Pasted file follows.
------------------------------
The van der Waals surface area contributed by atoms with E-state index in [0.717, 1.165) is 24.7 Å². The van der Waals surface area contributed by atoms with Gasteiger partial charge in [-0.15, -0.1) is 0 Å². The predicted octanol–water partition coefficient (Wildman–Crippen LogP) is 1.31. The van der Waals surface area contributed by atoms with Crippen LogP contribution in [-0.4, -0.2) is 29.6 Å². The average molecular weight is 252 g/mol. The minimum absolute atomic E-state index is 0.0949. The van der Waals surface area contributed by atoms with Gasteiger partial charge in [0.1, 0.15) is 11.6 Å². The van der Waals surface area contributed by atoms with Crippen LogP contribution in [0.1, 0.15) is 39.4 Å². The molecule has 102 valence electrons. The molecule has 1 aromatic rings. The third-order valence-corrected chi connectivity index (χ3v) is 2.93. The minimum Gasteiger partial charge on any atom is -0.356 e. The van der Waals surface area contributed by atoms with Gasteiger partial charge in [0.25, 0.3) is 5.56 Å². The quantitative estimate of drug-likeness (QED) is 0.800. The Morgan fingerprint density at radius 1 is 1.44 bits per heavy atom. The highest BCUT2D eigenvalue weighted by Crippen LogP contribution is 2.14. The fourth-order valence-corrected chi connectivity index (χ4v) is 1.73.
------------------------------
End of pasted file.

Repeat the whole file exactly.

The van der Waals surface area contributed by atoms with E-state index in [0.717, 1.165) is 24.7 Å². The van der Waals surface area contributed by atoms with Gasteiger partial charge in [-0.15, -0.1) is 0 Å². The predicted octanol–water partition coefficient (Wildman–Crippen LogP) is 1.31. The van der Waals surface area contributed by atoms with Crippen LogP contribution in [-0.4, -0.2) is 29.6 Å². The average molecular weight is 252 g/mol. The minimum absolute atomic E-state index is 0.0949. The van der Waals surface area contributed by atoms with Gasteiger partial charge in [0.1, 0.15) is 11.6 Å². The van der Waals surface area contributed by atoms with Crippen LogP contribution in [0.1, 0.15) is 39.4 Å². The molecule has 102 valence electrons. The molecule has 1 aromatic rings. The third-order valence-corrected chi connectivity index (χ3v) is 2.93. The minimum Gasteiger partial charge on any atom is -0.356 e. The van der Waals surface area contributed by atoms with Gasteiger partial charge in [0.25, 0.3) is 5.56 Å². The quantitative estimate of drug-likeness (QED) is 0.800. The Morgan fingerprint density at radius 1 is 1.44 bits per heavy atom. The highest BCUT2D eigenvalue weighted by Crippen LogP contribution is 2.14. The fourth-order valence-corrected chi connectivity index (χ4v) is 1.73.